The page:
As COVID-19 cases spike, Dr. Deborah Birx emphasizes mask-wearing

Dr. Deborah Birx, of the White House Coronavirus Task Force, spoke about masking and other ways to mitigate COVID-19 spread.
Published: Jul. 7, 2020 at 3:13 PM CDT
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WASHINGTON (Gray DC) - COVID-19 cases continue to surge around the country this week as some states remain mostly open after months of lockdown. The White House coronavirus task force says it is working behind the scenes to mitigate the continued threat.

Once a daily event, briefings from the White House coronavirus task force are now a rarity as positive cases spike around the country. One of the leaders on the task force, Dr. Deborah Birx says they are still guiding states in fighting COVID-19.

“100 percent of the American population in those hot zones, in the red areas of the country should be wearing masks all of the time and social distancing,” said Birx.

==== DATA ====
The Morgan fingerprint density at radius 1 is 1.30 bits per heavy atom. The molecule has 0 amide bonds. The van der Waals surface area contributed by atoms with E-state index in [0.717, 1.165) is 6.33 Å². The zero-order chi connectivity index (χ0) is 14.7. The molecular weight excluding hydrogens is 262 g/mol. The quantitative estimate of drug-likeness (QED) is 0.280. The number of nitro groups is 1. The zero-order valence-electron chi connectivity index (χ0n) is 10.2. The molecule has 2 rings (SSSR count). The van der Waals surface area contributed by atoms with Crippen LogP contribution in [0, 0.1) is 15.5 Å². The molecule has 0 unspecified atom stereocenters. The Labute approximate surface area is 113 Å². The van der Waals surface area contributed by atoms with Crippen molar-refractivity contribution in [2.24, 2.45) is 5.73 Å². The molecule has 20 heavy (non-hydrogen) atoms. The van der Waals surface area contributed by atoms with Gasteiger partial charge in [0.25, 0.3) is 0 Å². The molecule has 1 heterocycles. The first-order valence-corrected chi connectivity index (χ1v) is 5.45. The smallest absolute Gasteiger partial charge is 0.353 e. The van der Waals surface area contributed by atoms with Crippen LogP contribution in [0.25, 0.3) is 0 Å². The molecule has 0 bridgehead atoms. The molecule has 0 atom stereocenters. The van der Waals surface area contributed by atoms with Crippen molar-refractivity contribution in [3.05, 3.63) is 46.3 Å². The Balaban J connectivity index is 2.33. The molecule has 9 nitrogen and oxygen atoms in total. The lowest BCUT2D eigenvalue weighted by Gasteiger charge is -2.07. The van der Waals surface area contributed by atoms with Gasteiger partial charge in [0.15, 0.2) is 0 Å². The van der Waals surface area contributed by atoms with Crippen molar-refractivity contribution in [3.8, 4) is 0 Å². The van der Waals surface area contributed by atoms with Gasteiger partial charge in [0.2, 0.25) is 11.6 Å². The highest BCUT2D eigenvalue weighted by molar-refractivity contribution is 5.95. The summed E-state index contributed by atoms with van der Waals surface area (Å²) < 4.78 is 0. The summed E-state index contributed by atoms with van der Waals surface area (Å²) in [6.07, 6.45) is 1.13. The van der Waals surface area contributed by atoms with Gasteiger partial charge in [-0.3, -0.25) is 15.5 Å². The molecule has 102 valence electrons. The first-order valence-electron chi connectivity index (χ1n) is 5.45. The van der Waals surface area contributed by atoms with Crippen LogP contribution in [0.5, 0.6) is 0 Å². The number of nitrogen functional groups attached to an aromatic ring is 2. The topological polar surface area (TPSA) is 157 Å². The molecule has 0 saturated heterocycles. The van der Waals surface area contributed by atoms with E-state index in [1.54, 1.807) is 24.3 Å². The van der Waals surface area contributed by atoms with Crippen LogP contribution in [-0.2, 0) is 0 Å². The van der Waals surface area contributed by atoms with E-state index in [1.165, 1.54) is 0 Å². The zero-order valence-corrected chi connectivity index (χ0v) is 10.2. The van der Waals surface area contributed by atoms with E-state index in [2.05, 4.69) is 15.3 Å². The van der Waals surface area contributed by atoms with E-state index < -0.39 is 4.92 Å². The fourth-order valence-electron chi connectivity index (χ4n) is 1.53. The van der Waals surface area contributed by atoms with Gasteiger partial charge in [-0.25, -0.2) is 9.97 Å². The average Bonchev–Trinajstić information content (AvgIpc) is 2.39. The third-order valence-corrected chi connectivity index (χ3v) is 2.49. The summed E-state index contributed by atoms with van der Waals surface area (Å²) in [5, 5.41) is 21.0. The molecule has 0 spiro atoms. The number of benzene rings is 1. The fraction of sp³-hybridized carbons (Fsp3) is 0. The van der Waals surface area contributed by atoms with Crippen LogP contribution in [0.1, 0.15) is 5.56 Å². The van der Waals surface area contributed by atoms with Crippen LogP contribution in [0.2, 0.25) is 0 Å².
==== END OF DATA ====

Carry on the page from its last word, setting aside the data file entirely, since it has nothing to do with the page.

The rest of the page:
Birx says it is not just areas facing a case surge that should consider wearing a mask at all times.

“I wear a mask in all circumstances no matter where I am,” said Birx.

Birx says she is stressing the importance of masks to both state leaders and White House leaders.

President Donald Trump is holding campaign rallies, one inside a Tulsa, OK arena without social distancing measures and many rally-goers choosing to forego masks. The president also says he would like to slow down testing to reflect a lower number of positive cases. On top of that, the president is touting a lower death rate in the U.S. as positive cases surge.

“I’m part of the White House and I support the message of every place Americans taking care, wearing masks, social distancing,” said Birx. “I have never recommended that we slow down testing.”

Dr. Ed Ellerbeck, an epidemiologist from the University of Kansas says safety protocols should not be up for debate and leaders should stop controversy.

“I think it’s really wonderful when our leaders lead by example,” said Ellerbeck.

He says masks are good for businesses reopening, and he fears a mindset of masks symbolizing weakness. Ellerbeck argues if everyone comes to terms with safety measures, the economic and health impact will be substantial.

“I’m optimistic that we can potentially do this without completely shutting things down like we did in the past. That was really tough,” said Ellerbeck.

Ellerbeck expects the positive case surge to continue for weeks. He says a drop in cases will depend on how seriously Americans take the threat.

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